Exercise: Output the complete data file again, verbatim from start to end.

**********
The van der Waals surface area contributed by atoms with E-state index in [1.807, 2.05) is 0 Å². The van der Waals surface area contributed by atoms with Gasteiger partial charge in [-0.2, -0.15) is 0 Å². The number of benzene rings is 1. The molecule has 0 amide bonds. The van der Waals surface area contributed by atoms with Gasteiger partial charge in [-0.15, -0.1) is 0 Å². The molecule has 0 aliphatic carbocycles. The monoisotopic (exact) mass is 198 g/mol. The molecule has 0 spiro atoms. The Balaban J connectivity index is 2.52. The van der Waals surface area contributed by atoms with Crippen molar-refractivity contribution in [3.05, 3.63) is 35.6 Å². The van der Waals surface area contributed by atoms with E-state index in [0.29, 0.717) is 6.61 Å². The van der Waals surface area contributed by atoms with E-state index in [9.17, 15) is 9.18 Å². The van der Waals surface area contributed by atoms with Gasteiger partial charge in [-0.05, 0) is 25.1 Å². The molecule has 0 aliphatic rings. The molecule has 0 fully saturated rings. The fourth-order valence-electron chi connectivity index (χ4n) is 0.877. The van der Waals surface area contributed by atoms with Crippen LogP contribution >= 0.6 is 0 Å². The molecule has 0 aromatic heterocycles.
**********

The van der Waals surface area contributed by atoms with E-state index in [1.807, 2.05) is 0 Å². The van der Waals surface area contributed by atoms with Gasteiger partial charge in [-0.2, -0.15) is 0 Å². The number of benzene rings is 1. The molecule has 0 amide bonds. The van der Waals surface area contributed by atoms with Gasteiger partial charge in [-0.15, -0.1) is 0 Å². The molecule has 0 aliphatic carbocycles. The monoisotopic (exact) mass is 198 g/mol. The molecule has 0 spiro atoms. The Balaban J connectivity index is 2.52. The van der Waals surface area contributed by atoms with Crippen molar-refractivity contribution in [3.05, 3.63) is 35.6 Å². The van der Waals surface area contributed by atoms with E-state index in [0.29, 0.717) is 6.61 Å². The van der Waals surface area contributed by atoms with E-state index in [9.17, 15) is 9.18 Å². The van der Waals surface area contributed by atoms with Gasteiger partial charge in [-0.05, 0) is 25.1 Å². The molecule has 0 aliphatic rings. The molecule has 0 fully saturated rings. The fourth-order valence-electron chi connectivity index (χ4n) is 0.877. The van der Waals surface area contributed by atoms with Crippen LogP contribution >= 0.6 is 0 Å². The molecule has 0 aromatic heterocycles.